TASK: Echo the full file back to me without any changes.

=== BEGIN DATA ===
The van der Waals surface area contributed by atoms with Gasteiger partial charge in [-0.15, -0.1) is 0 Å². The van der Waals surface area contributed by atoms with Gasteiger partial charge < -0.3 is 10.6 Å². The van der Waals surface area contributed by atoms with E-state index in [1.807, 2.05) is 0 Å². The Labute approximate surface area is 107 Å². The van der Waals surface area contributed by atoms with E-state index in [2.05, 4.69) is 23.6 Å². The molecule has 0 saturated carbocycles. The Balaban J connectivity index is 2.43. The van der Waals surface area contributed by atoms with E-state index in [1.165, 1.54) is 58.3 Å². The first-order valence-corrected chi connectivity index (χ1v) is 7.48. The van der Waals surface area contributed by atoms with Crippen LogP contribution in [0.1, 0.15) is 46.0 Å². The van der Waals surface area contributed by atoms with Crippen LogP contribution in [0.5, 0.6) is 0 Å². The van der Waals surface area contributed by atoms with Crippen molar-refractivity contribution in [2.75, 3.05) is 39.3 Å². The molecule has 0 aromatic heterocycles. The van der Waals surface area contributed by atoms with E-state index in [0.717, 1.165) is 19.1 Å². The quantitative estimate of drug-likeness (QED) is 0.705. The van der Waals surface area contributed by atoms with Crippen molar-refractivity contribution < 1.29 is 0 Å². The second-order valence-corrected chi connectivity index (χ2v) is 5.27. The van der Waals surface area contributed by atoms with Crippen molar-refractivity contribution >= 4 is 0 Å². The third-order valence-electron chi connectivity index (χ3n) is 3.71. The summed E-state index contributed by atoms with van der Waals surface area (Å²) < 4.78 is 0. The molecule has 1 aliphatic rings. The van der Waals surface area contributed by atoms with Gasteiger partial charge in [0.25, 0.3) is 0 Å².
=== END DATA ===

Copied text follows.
The van der Waals surface area contributed by atoms with Gasteiger partial charge in [-0.15, -0.1) is 0 Å². The van der Waals surface area contributed by atoms with Gasteiger partial charge < -0.3 is 10.6 Å². The van der Waals surface area contributed by atoms with E-state index in [1.807, 2.05) is 0 Å². The Labute approximate surface area is 107 Å². The van der Waals surface area contributed by atoms with E-state index in [2.05, 4.69) is 23.6 Å². The molecule has 0 saturated carbocycles. The Balaban J connectivity index is 2.43. The van der Waals surface area contributed by atoms with E-state index in [1.165, 1.54) is 58.3 Å². The first-order valence-corrected chi connectivity index (χ1v) is 7.48. The van der Waals surface area contributed by atoms with Crippen LogP contribution in [0.1, 0.15) is 46.0 Å². The van der Waals surface area contributed by atoms with Crippen LogP contribution in [0.5, 0.6) is 0 Å². The van der Waals surface area contributed by atoms with Crippen molar-refractivity contribution in [2.75, 3.05) is 39.3 Å². The molecule has 0 aromatic heterocycles. The van der Waals surface area contributed by atoms with E-state index in [0.717, 1.165) is 19.1 Å². The quantitative estimate of drug-likeness (QED) is 0.705. The van der Waals surface area contributed by atoms with Crippen molar-refractivity contribution < 1.29 is 0 Å². The second-order valence-corrected chi connectivity index (χ2v) is 5.27. The van der Waals surface area contributed by atoms with Crippen molar-refractivity contribution >= 4 is 0 Å². The third-order valence-electron chi connectivity index (χ3n) is 3.71. The summed E-state index contributed by atoms with van der Waals surface area (Å²) < 4.78 is 0. The molecule has 1 aliphatic rings. The van der Waals surface area contributed by atoms with Gasteiger partial charge in [0.25, 0.3) is 0 Å².